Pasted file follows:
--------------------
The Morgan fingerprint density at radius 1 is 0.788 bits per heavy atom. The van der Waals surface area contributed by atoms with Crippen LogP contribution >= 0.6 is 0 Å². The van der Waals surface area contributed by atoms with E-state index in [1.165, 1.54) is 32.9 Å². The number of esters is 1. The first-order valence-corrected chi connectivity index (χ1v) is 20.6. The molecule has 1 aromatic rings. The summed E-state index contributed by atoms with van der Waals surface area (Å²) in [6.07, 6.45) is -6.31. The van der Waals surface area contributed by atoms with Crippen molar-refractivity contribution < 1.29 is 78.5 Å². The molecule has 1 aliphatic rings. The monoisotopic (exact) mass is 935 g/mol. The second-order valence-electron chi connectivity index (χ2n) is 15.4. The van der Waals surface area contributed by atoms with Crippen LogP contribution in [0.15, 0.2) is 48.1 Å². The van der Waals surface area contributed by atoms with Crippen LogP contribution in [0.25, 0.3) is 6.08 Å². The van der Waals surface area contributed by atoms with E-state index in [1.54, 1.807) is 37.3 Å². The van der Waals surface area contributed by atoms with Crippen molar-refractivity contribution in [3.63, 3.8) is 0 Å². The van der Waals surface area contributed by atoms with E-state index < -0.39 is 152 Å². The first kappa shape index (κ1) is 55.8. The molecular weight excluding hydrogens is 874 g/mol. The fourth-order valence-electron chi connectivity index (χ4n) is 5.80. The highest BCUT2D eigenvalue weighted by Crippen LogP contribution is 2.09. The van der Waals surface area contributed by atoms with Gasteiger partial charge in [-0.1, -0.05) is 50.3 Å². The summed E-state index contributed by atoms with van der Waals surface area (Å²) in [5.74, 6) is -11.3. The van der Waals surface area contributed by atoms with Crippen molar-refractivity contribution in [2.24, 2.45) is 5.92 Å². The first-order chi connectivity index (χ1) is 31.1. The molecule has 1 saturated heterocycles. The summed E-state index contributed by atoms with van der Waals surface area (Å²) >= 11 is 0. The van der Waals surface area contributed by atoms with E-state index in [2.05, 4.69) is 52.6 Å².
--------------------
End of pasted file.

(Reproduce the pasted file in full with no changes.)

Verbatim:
The Morgan fingerprint density at radius 1 is 0.788 bits per heavy atom. The van der Waals surface area contributed by atoms with Crippen LogP contribution >= 0.6 is 0 Å². The van der Waals surface area contributed by atoms with E-state index in [1.165, 1.54) is 32.9 Å². The number of esters is 1. The first-order valence-corrected chi connectivity index (χ1v) is 20.6. The molecule has 1 aromatic rings. The summed E-state index contributed by atoms with van der Waals surface area (Å²) in [6.07, 6.45) is -6.31. The van der Waals surface area contributed by atoms with Crippen molar-refractivity contribution < 1.29 is 78.5 Å². The molecule has 1 aliphatic rings. The monoisotopic (exact) mass is 935 g/mol. The second-order valence-electron chi connectivity index (χ2n) is 15.4. The van der Waals surface area contributed by atoms with Crippen LogP contribution in [0.15, 0.2) is 48.1 Å². The van der Waals surface area contributed by atoms with Crippen LogP contribution in [0.25, 0.3) is 6.08 Å². The van der Waals surface area contributed by atoms with E-state index in [1.54, 1.807) is 37.3 Å². The van der Waals surface area contributed by atoms with Crippen molar-refractivity contribution in [3.63, 3.8) is 0 Å². The van der Waals surface area contributed by atoms with E-state index < -0.39 is 152 Å². The first kappa shape index (κ1) is 55.8. The molecular weight excluding hydrogens is 874 g/mol. The fourth-order valence-electron chi connectivity index (χ4n) is 5.80. The highest BCUT2D eigenvalue weighted by Crippen LogP contribution is 2.09. The van der Waals surface area contributed by atoms with Gasteiger partial charge in [-0.1, -0.05) is 50.3 Å². The summed E-state index contributed by atoms with van der Waals surface area (Å²) in [5.74, 6) is -11.3. The van der Waals surface area contributed by atoms with Crippen molar-refractivity contribution in [2.24, 2.45) is 5.92 Å². The first-order chi connectivity index (χ1) is 31.1. The molecule has 1 saturated heterocycles. The summed E-state index contributed by atoms with van der Waals surface area (Å²) >= 11 is 0. The van der Waals surface area contributed by atoms with E-state index in [2.05, 4.69) is 52.6 Å².